I gently tested the knot I’d tied; it was strong, probably stronger than that section had been before. It would hold, even if he pulled away from what I was going to do next. I wouldn’t let him pull hard enough to break it again.

I brought my end up to my chest, slowly.

“Come back to me, Cole,” I whispered. “I don’t want to be without you.”

I tied the band around my heart. It felt foreign there, a little constricting, but it was warm and soft. Heat poured from it the moment I’d finished the knot, enveloped my heart, my mind, my soul. Cole was inside that heat, surrounding me. Not the rage of his berserker, but Cole’s calm, warm, loving presence, peppered with panic, confusion and pain.

His claws let go of my arms. Gravity caught me, pulled me down. My legs sagged beneath me and I crumbled to the ground, adrift without him. My head pounded with every heartbeat.

Grunts and moans of pain penetrated the haze. I looked to the side, to Cole’s cage where they were coming from and caught the last of his shift from beast to human. When it was done, he knelt on the ground for a few deep breaths. Sweat shone on his naked body and he was trembling, fighting to remain upright. He was feeling dizzy and headachy himself. I knew because I felt it. He was right there, inside my mind or maybe my heart, even though we weren’t touching anymore.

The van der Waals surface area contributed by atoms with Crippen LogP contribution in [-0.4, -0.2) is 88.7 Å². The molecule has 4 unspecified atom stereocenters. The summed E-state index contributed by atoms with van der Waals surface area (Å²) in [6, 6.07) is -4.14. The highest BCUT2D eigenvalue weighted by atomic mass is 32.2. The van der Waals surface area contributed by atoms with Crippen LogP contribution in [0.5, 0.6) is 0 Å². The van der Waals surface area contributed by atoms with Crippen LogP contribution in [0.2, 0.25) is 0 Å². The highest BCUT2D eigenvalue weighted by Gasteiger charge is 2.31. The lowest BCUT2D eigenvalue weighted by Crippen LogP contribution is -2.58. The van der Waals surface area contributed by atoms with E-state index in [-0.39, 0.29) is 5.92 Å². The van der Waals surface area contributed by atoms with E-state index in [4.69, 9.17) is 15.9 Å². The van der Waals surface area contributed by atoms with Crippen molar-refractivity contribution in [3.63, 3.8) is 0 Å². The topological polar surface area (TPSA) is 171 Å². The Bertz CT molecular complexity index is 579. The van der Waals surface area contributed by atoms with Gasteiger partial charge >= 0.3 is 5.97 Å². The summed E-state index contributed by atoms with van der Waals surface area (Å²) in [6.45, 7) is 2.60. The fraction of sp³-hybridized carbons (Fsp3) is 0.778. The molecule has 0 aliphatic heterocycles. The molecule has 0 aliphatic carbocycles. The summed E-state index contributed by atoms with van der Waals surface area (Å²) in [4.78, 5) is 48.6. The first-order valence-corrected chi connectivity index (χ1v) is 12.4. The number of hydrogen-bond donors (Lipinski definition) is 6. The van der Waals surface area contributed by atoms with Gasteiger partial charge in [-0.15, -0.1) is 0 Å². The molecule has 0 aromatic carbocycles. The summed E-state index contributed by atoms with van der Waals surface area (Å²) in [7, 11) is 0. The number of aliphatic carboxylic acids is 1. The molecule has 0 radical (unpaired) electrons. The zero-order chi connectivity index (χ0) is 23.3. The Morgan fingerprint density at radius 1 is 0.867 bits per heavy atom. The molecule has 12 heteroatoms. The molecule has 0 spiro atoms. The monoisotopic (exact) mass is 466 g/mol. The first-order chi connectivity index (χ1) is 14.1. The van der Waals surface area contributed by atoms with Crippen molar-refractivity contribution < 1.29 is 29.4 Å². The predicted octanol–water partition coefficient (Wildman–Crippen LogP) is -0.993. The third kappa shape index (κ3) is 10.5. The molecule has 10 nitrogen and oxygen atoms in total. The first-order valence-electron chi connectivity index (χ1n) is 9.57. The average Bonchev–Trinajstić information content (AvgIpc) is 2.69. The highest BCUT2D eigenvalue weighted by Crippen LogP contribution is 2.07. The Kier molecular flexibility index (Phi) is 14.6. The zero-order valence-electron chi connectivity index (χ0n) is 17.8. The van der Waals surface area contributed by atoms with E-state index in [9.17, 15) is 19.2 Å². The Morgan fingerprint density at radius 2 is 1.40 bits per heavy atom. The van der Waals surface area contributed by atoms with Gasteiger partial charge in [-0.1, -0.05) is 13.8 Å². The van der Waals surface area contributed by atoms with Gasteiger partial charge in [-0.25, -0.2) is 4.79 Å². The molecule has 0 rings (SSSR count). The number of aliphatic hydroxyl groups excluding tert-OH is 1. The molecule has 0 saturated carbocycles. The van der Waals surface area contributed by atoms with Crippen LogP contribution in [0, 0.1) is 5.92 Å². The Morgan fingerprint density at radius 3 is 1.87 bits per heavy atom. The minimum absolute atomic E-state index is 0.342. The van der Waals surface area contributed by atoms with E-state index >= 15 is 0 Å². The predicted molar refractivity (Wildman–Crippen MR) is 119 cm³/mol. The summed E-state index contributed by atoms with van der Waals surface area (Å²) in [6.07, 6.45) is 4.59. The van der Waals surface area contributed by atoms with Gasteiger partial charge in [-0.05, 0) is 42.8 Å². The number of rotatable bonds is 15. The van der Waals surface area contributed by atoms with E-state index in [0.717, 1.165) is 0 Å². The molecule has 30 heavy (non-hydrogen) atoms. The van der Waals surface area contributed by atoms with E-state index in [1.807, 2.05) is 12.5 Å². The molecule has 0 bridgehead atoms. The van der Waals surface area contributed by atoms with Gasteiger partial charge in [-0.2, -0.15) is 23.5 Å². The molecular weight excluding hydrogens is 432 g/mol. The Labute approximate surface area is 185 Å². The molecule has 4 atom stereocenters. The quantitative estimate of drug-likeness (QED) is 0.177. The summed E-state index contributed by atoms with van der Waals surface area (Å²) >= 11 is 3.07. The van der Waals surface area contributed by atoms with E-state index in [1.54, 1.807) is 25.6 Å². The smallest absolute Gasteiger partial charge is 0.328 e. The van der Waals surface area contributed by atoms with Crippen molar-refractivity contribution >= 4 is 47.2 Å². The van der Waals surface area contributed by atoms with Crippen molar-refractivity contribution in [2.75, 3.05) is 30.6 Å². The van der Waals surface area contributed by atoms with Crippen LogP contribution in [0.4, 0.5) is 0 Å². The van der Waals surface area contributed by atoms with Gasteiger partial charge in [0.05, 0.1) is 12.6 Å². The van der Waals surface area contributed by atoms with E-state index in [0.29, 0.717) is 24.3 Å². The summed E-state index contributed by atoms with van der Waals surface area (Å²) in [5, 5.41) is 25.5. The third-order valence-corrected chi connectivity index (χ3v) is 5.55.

He stood abruptly and came over to the door of his cage. He reached a hand through the bars but couldn’t reach the lock; it had been built that way. His arm touched one of the bars and he jerked it back, grunting in frustration.

“Ilona,” he said, his voice soft, eyes bright and focused on me. “You need to open the door for me.”

Right. Of course. Open a door. How hard could it be?

I rolled to my stomach, rose to my hands and knees, then put one foot after the other on the ground. There. Now all I had to do was stand up without my head exploding.

“It’s the healing elixir,” Cole murmured. “I get headaches from large doses of it, too.”

I raised my head and looked at him, mouth open. How did he know?

A smile tugged at the corners of his lips. Amusement brightened my heart. His amusement. “You think you’re the only one catching my emotions?”